Ureteral injuries can be devastating. Moreover, 50%-70% of these injuries remain undiagnosed during the index surgery and are found later in the postoperative course, complicating their treatment and subjecting the patient to additional invasive procedures[1]. Obesity, extensive inflammation or locally advanced malignancies further increase the possibility of ureteral injury.

To help intraoperatively identify ureters, preoperative ureteral stent placement has been employed. Although stents can be palpated during open procedures, minimally invasive techniques with limited haptic feedback are used, but this technique is less reliable. Intraureteral indocyanine green (ICG) instillation to identify the ureters is another option, especially in the minimally invasive era. This review aims to discuss the currently available evidence regarding the efficacy and safety of intraureteral ICG instillation for ureters identification during colorectal surgery.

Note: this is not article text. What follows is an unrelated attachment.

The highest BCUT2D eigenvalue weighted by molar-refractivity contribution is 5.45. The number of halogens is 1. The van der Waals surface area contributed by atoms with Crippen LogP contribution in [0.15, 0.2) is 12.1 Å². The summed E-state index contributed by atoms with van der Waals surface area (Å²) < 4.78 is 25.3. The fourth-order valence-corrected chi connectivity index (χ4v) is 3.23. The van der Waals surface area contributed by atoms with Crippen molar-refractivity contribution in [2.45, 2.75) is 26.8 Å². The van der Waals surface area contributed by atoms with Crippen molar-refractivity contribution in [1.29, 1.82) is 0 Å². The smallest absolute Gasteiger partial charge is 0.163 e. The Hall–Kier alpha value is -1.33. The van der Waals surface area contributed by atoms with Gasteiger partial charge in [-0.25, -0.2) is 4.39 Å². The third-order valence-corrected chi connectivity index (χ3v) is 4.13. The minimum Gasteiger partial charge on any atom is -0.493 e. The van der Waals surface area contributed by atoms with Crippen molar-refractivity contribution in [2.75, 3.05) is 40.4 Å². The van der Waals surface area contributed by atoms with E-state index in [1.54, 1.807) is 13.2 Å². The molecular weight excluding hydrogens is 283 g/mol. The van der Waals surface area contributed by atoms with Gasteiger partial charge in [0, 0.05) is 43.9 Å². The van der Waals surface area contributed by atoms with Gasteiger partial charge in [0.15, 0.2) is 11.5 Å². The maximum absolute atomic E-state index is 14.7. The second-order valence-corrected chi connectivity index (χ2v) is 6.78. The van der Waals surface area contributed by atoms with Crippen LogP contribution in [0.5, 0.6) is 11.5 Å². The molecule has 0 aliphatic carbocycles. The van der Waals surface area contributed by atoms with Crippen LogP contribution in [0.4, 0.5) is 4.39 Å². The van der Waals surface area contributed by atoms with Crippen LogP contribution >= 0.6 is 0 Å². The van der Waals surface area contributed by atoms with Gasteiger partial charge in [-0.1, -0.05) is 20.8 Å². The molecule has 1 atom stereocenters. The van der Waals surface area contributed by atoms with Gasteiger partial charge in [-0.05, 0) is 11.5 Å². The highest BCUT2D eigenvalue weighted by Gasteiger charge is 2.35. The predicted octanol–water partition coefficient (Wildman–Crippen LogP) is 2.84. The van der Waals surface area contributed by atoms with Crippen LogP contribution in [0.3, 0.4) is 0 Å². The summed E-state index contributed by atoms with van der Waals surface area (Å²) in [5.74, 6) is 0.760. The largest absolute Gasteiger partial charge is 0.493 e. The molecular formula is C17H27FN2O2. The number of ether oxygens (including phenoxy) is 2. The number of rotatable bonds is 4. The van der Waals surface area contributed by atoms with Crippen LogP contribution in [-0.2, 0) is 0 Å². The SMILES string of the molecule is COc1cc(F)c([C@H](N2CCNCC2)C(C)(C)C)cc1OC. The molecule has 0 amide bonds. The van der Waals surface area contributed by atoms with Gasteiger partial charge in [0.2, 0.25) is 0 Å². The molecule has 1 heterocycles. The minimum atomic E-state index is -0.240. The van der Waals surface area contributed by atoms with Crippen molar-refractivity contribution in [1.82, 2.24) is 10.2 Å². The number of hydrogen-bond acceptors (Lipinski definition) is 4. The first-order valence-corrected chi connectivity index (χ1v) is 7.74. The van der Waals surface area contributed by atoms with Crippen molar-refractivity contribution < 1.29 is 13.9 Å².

Review registration

This study was reported in line with PRISMA 2020 guidelines[2]. Accordingly, this study was deemed exempt by our Institutional Review Board.

Search strategy and databases searched

A systematic search of PubMed and Scopus databases was undertaken through May 2022 by the first author (Z.G). The terms “ICG”, “indocyanine green”, “indocyanine”, “fluorescence”, “colorectal”, “colon”, “rectal”, “pelvic”, “ureter”, “ureteral”, “ureteric” and “urinary” combined with Boolean operators AND/OR to detect all available published studies related to the use of ICG for intraoperative ureter identification during colorectal surgery.

After eliminating duplicate studies, two authors (Z.G.) and (S.D.W.) independently screened the abstract list generated by the above search for potentially relevant studies. A full-text evaluation of the selected studies was undertaken for completeness and eligibility of reported data, based on our exclusion criteria.

Selection criteria

Studies deemed eligible for inclusion had to fulfill the following PICO criteria:

P (patients): adult patients undergoing colorectal surgery.

I (intervention): intraoperative ureter identification using indocyanine green (ICG) imaging.

C (comparator): none.

O (outcome): efficacy (number of intraoperative ureteral injuries) and procedure-related complications.

We excluded studies reporting treatment of patients younger than 18 years, studies with unavailable full-text, reviews, editorials, and animal studies.